Your body is amazingly interconnected. When something goes wrong in one part, often it’s a sign of issues elsewhere. It may even be your first sign that you need to get something else checked out. Such is the case with your ears.
Because they include some of the most fragile cells in your body, they’re often the first to warn you about other potential health problems coming down the pike.
Getting a hearing test doesn’t just tell you if you have hearing loss. It offers you a window into your overall health. It’s your early detection test for many other troublesome conditions. Here are just a few of the things that are sometimes revealed by a simple hearing evaluation.
Strokes, heart attacks, blood clots and neuropathy (a type of nerve pain) are often the later manifestations of heart disease, circulation issues, high blood pressure and high cholesterol. But long before the worst of these diagnoses come into existence, a hearing specialist can identify possible blood flow issues in the inner ear.
Unlike other parts of your body, your inner ear (where hearing happens) only has one blood vessel supplying nutrients and oxygen. Because of this, it’s highly susceptible to damage. Struggling to hear your daughter on the phone may be one of the first signs that you’re traveling down the road to serious heart problems.
Some opiates, chemo, diuretics and antibiotics can lead to hearing problems. If you experience hearing loss or ringing of the ears after starting these drugs, you should consider a hearing test. Early detection is key to preventing further damage and can help you make informed decisions with your doctor about which prescription drugs to take.
One study showed that people with Rheumatoid Arthritis (RA) are nearly 300% more likely to develop hearing loss.
RA is an autoimmune disorder in which a person’s immune system attacks otherwise healthy cells, eventually killing those cells. Because the inner ear is so fragile, it may be one of the first parts of the body where RA is noticed. If the RA is left untreated it will cause permanent, debilitating damage all over the body.
Finding it early means you can manage it.
People with unmanaged diabetes are at a higher risk of hearing loss. Doctors believe that the increased glucose (sugar) in the blood weakens the blood vessel that transports food to the inner ear in addition to damaging the delicate inner ear nerve cells directly.
If you have diabetes, a hearing test may be able to tell you if you’re doing enough to manage it.
This is an imbalance of fluid in the middle ear. It causes dizziness, falling, nausea and often ringing of the ears. A hearing test can identify it so that you can get treatment.
Paget’s is a bone disorder in which the bones in the head grow larger than they should. In later stages, a person may have severe and chronic headaches. They’ll also experience pain in the nerves, joints and bones. The head may additionally grow and become misshapen. This can be avoided if Paget’s is caught early and managed.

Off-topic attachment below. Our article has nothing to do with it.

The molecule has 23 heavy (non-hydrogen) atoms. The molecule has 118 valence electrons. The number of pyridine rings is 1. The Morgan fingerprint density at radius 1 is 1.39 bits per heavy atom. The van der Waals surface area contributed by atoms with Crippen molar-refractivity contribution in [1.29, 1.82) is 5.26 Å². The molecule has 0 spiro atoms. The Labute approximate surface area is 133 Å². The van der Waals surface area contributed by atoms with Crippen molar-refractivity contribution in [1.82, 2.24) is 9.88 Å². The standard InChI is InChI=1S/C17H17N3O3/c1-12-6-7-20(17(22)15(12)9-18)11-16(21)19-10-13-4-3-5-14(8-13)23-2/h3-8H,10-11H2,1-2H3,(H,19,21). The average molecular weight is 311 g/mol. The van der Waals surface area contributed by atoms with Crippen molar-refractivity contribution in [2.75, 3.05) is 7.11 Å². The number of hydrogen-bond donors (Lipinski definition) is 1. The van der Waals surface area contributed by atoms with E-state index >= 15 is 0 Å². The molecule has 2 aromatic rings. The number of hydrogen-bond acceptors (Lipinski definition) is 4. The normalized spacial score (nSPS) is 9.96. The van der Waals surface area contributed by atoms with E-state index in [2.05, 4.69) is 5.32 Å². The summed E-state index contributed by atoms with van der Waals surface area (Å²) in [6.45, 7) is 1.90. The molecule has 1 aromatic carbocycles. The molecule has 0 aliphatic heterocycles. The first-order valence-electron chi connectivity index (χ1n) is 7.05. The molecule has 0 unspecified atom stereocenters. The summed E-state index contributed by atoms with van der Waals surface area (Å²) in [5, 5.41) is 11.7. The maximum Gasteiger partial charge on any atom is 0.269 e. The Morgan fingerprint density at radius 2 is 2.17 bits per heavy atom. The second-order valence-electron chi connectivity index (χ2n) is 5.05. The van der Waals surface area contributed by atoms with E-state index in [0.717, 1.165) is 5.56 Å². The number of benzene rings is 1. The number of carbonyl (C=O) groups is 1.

A hearing test is one of the most effective ways to identify this disorder early, before it causes significant damage.
Pendred syndrome is normally diagnosed during childhood. It’s passed down in the family and impacts the thyroid, balance and hearing. In some cases, the thyroid grows into a goiter. When diagnosed early, parents and later the adult can take precautions to reduce the progression of hearing loss. These include:
A person with this disorder experiences a profound hardening of the delicate bones in the inner ear. Once hardened, they can’t vibrate to conduct sound. A hearing test can catch this disorder early. Doctors can treat this condition, and in some cases, reverse it if they find it soon enough.
If you work around dangerous chemicals and cleaners such as those found on a construction site, they could be slowly damaging your hearing. A hearing test could offer you one of the first signs that you need to take additional precautions to protect your health.
Chemicals that are ototoxic may also be doing damage to your skin, lungs or heart. But the ear offers you an early detection system.
This is the kind of hearing loss that we associate with aging, but in reality it’s usually caused by exposure to loud noise. You’re never too young to start getting regular hearing tests. Sensorineural hearing loss can’t be reversed with current science. But when identified early, hearing specialists can offer options to slow progression and help you hear better.
If it’s been a while since you had a hearing test, it’s time to schedule an appointment with a hearing expert.
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